On the horizon for inventory management, meanwhile, are solutions that assist the process from the point of purchase through destruction, Barton noted.
“There is a significant opportunity to tie all of the data together to build algorithms that will reduce labor costs spent on inventory and allow this time to be allocated to focus more on the customer,” he said. “We should see these solutions become more widely available as they align with concepts that are shared by serialization and DSCSA requirements that are due to be implemented by November of 2023.”
Advances in central-fill operations also stand to benefit retail pharmacies. For example, retail pharmacies could take advantage of specialty-medication central-fill capabilities to broaden their patient offerings, Christie said.
“Today, such technology now includes the ability to dispense specialty medications, which typically come with a higher cost to dispense,” she explains. “Advancements to central-fill operations can also accommodate cold chain medicines.”
And technology now exists for retail pharmacies having difficulty dealing with the “disparate, disconnected technology platforms” needed for deploying patient engagement, financial and clinical management technologies, Sanchez noted. The new Enliven360 solution allows retail pharmacies to better engage patients, automate workflows, increase clinical services and enhance financial results. It’s fully integrated with the industry’s leading pharmacy management systems.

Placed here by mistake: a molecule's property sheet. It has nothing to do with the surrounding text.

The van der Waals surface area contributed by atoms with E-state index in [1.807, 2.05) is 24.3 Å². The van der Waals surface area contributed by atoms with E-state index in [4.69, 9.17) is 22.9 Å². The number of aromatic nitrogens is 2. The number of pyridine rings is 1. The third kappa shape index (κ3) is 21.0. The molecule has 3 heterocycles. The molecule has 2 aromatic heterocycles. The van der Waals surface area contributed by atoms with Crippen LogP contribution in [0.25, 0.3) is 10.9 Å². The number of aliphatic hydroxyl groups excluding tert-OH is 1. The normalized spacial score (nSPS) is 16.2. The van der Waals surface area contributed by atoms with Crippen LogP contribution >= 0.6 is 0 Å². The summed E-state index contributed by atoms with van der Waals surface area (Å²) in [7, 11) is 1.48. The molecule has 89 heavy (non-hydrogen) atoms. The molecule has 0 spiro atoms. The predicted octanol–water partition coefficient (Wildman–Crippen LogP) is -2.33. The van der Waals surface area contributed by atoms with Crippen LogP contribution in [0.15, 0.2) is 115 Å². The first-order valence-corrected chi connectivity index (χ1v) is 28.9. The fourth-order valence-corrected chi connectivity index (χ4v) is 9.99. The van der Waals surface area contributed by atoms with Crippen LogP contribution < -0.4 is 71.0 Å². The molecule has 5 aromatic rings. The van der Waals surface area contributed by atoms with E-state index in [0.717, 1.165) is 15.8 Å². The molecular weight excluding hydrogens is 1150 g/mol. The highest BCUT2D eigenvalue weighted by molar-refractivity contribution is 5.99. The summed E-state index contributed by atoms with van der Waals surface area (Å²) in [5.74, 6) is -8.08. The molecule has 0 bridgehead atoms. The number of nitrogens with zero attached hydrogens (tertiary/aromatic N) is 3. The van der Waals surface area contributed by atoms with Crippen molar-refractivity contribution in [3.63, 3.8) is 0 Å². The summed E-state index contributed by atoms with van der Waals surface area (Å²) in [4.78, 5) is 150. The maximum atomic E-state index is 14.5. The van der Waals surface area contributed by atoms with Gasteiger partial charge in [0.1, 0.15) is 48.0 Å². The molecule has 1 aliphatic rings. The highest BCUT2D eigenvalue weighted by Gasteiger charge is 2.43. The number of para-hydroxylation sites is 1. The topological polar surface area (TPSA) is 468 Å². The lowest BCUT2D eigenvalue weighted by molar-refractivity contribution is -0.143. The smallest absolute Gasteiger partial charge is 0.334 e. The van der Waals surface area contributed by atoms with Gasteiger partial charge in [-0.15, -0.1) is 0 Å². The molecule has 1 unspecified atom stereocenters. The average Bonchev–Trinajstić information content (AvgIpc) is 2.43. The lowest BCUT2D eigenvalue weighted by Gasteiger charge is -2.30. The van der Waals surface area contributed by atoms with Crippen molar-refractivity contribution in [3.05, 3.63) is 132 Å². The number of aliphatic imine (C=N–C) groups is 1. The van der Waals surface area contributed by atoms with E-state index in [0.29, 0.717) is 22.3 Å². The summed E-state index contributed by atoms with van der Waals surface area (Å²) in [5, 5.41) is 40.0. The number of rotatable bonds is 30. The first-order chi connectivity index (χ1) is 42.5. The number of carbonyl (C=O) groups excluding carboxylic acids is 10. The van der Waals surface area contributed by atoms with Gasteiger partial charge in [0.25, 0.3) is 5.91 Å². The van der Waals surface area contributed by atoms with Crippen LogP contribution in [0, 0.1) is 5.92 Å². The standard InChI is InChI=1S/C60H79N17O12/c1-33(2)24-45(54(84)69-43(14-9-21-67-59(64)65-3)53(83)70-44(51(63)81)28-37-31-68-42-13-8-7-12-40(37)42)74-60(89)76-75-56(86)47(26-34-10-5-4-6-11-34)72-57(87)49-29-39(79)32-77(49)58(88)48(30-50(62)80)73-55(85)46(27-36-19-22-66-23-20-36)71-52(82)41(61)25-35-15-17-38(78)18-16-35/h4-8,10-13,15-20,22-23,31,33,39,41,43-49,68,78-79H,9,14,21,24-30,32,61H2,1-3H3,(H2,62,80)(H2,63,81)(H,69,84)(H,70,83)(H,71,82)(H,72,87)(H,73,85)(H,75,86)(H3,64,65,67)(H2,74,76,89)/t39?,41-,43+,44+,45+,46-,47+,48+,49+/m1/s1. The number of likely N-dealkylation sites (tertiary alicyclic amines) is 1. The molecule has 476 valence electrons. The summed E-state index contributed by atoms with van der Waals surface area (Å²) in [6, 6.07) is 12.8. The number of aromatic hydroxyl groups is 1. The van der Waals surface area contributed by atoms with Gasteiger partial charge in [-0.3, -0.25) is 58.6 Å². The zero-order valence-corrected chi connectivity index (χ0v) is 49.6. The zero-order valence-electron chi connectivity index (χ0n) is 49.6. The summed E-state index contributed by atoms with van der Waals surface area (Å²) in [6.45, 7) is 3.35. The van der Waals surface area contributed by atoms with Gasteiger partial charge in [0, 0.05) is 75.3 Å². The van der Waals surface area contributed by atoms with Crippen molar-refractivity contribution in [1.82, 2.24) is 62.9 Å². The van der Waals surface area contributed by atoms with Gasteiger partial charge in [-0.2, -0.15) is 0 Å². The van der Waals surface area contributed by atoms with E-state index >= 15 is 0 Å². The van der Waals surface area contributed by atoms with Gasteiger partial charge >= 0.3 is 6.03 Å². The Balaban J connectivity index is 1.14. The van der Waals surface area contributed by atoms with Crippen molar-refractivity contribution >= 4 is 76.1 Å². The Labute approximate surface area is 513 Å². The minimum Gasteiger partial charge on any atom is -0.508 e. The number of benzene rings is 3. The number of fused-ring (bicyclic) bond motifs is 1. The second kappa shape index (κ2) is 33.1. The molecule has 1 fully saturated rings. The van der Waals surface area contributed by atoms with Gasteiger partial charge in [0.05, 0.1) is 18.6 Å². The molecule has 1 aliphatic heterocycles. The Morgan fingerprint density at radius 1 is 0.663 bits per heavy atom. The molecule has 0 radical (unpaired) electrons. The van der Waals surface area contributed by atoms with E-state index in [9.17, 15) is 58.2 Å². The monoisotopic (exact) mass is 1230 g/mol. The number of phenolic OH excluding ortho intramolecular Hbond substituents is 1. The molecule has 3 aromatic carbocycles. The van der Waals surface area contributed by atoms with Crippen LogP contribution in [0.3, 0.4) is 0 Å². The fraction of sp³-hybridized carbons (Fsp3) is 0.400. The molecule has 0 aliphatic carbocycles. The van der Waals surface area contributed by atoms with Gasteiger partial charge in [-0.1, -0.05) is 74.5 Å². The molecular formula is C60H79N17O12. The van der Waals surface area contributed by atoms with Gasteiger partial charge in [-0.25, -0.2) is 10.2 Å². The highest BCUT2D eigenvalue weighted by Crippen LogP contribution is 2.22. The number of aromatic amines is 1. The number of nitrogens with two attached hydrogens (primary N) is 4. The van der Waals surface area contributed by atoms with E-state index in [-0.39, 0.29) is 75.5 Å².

Another new EnlivenHealth technology, Personalized Interactive Voice Response, helps to address staffing shortages by decreasing administrative tasks and allowing pharmacists to focus on “patient-centric care,” Sanchez said. The cloud-based voice technology authenticates callers and then offers automated assistance. A community pharmacy in the Midwest slashed its phone transfer rates by almost 20% after adopting the new technology.
For its part, Surescripts introduced Clinical Direct Messaging to improve the communication between providers, said Lawrence King, director of product safety and performance for the Arlington, Va.-based company. The tool offers secure, EHR-integrated delivery of clinical communications and health information exchange, for improved care coordination and workflow efficiency.